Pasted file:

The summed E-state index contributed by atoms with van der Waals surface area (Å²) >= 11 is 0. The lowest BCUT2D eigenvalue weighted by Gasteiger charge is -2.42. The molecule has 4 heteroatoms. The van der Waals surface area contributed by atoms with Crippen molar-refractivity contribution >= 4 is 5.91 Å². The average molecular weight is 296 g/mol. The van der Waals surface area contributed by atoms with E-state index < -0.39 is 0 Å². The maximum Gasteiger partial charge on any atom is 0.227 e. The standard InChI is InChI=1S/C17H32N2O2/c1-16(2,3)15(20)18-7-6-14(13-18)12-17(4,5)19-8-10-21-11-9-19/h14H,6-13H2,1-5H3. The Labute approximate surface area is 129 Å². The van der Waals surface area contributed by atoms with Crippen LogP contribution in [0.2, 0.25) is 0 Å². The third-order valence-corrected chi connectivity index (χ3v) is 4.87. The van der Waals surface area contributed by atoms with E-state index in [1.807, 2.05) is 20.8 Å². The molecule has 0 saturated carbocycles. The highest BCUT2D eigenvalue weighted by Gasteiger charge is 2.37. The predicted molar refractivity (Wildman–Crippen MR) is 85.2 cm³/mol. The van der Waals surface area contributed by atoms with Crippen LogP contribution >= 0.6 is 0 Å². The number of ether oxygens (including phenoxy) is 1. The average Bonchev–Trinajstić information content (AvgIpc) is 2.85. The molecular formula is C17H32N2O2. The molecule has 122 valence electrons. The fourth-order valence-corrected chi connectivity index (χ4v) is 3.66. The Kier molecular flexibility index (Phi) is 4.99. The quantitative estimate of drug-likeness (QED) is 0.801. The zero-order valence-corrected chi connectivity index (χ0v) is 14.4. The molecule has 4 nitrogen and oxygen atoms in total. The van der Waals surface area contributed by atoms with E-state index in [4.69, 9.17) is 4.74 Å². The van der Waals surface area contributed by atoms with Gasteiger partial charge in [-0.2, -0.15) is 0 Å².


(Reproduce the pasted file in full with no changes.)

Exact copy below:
The summed E-state index contributed by atoms with van der Waals surface area (Å²) >= 11 is 0. The lowest BCUT2D eigenvalue weighted by Gasteiger charge is -2.42. The molecule has 4 heteroatoms. The van der Waals surface area contributed by atoms with Crippen molar-refractivity contribution >= 4 is 5.91 Å². The average molecular weight is 296 g/mol. The van der Waals surface area contributed by atoms with E-state index < -0.39 is 0 Å². The maximum Gasteiger partial charge on any atom is 0.227 e. The standard InChI is InChI=1S/C17H32N2O2/c1-16(2,3)15(20)18-7-6-14(13-18)12-17(4,5)19-8-10-21-11-9-19/h14H,6-13H2,1-5H3. The Labute approximate surface area is 129 Å². The van der Waals surface area contributed by atoms with Crippen LogP contribution in [0.2, 0.25) is 0 Å². The third-order valence-corrected chi connectivity index (χ3v) is 4.87. The van der Waals surface area contributed by atoms with E-state index in [1.807, 2.05) is 20.8 Å². The molecule has 0 saturated carbocycles. The highest BCUT2D eigenvalue weighted by Gasteiger charge is 2.37. The predicted molar refractivity (Wildman–Crippen MR) is 85.2 cm³/mol. The van der Waals surface area contributed by atoms with Crippen LogP contribution >= 0.6 is 0 Å². The number of ether oxygens (including phenoxy) is 1. The average Bonchev–Trinajstić information content (AvgIpc) is 2.85. The molecular formula is C17H32N2O2. The molecule has 122 valence electrons. The fourth-order valence-corrected chi connectivity index (χ4v) is 3.66. The Kier molecular flexibility index (Phi) is 4.99. The quantitative estimate of drug-likeness (QED) is 0.801. The zero-order valence-corrected chi connectivity index (χ0v) is 14.4. The molecule has 4 nitrogen and oxygen atoms in total. The van der Waals surface area contributed by atoms with E-state index in [4.69, 9.17) is 4.74 Å². The van der Waals surface area contributed by atoms with Gasteiger partial charge in [-0.2, -0.15) is 0 Å².